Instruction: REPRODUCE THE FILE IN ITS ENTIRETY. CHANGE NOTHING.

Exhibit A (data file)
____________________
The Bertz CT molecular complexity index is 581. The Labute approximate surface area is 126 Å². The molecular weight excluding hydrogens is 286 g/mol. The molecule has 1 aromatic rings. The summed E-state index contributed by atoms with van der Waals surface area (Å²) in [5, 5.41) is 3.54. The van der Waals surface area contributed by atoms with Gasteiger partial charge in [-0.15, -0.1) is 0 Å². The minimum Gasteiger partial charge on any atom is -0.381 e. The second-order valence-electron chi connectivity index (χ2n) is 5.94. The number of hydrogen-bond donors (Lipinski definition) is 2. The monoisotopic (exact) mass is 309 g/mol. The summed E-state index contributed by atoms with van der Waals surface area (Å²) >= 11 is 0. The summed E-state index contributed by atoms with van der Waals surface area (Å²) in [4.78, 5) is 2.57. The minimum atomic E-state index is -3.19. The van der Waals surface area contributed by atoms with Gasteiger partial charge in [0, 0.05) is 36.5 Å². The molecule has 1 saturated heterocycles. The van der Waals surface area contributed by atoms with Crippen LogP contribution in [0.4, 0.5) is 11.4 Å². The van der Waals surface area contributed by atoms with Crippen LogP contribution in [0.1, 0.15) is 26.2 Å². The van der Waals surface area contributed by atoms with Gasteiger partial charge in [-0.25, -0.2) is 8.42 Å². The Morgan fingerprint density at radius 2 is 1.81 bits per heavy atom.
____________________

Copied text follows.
The Bertz CT molecular complexity index is 581. The Labute approximate surface area is 126 Å². The molecular weight excluding hydrogens is 286 g/mol. The molecule has 1 aromatic rings. The summed E-state index contributed by atoms with van der Waals surface area (Å²) in [5, 5.41) is 3.54. The van der Waals surface area contributed by atoms with Gasteiger partial charge in [-0.15, -0.1) is 0 Å². The minimum Gasteiger partial charge on any atom is -0.381 e. The second-order valence-electron chi connectivity index (χ2n) is 5.94. The number of hydrogen-bond donors (Lipinski definition) is 2. The monoisotopic (exact) mass is 309 g/mol. The summed E-state index contributed by atoms with van der Waals surface area (Å²) >= 11 is 0. The summed E-state index contributed by atoms with van der Waals surface area (Å²) in [4.78, 5) is 2.57. The minimum atomic E-state index is -3.19. The van der Waals surface area contributed by atoms with Gasteiger partial charge in [0, 0.05) is 36.5 Å². The molecule has 1 saturated heterocycles. The van der Waals surface area contributed by atoms with Crippen LogP contribution in [0.4, 0.5) is 11.4 Å². The van der Waals surface area contributed by atoms with Crippen LogP contribution in [0.1, 0.15) is 26.2 Å². The van der Waals surface area contributed by atoms with Gasteiger partial charge in [-0.25, -0.2) is 8.42 Å². The Morgan fingerprint density at radius 2 is 1.81 bits per heavy atom.